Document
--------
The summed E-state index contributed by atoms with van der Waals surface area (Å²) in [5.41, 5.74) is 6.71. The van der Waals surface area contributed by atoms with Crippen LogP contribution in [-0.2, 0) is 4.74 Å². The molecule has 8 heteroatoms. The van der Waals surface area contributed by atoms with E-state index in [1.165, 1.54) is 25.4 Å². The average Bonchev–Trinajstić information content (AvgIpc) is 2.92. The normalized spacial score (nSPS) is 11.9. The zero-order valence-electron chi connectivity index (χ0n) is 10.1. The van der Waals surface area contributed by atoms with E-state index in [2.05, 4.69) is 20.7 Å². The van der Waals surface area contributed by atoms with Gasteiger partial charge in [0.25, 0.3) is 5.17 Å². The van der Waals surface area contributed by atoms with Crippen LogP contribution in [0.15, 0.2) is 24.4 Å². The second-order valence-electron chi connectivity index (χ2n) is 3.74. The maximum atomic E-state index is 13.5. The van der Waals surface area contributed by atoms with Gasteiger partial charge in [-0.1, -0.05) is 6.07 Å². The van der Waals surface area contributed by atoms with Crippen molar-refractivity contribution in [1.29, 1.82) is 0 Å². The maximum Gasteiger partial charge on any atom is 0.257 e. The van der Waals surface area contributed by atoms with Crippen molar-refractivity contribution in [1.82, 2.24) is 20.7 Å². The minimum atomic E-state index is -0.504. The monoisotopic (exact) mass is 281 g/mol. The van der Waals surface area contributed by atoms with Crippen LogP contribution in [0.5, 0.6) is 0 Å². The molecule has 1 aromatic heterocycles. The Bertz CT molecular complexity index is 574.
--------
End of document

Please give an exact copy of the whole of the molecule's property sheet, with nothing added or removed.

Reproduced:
The summed E-state index contributed by atoms with van der Waals surface area (Å²) in [5.41, 5.74) is 6.71. The van der Waals surface area contributed by atoms with Crippen LogP contribution in [-0.2, 0) is 4.74 Å². The molecule has 8 heteroatoms. The van der Waals surface area contributed by atoms with E-state index in [1.165, 1.54) is 25.4 Å². The average Bonchev–Trinajstić information content (AvgIpc) is 2.92. The normalized spacial score (nSPS) is 11.9. The zero-order valence-electron chi connectivity index (χ0n) is 10.1. The van der Waals surface area contributed by atoms with E-state index in [2.05, 4.69) is 20.7 Å². The van der Waals surface area contributed by atoms with Gasteiger partial charge in [0.25, 0.3) is 5.17 Å². The van der Waals surface area contributed by atoms with Crippen LogP contribution in [0.15, 0.2) is 24.4 Å². The second-order valence-electron chi connectivity index (χ2n) is 3.74. The maximum atomic E-state index is 13.5. The van der Waals surface area contributed by atoms with Gasteiger partial charge in [-0.1, -0.05) is 6.07 Å². The van der Waals surface area contributed by atoms with Crippen molar-refractivity contribution in [1.29, 1.82) is 0 Å². The maximum Gasteiger partial charge on any atom is 0.257 e. The van der Waals surface area contributed by atoms with Crippen molar-refractivity contribution in [1.82, 2.24) is 20.7 Å². The minimum atomic E-state index is -0.504. The monoisotopic (exact) mass is 281 g/mol. The van der Waals surface area contributed by atoms with Crippen LogP contribution in [0.5, 0.6) is 0 Å². The molecule has 1 aromatic heterocycles. The Bertz CT molecular complexity index is 574.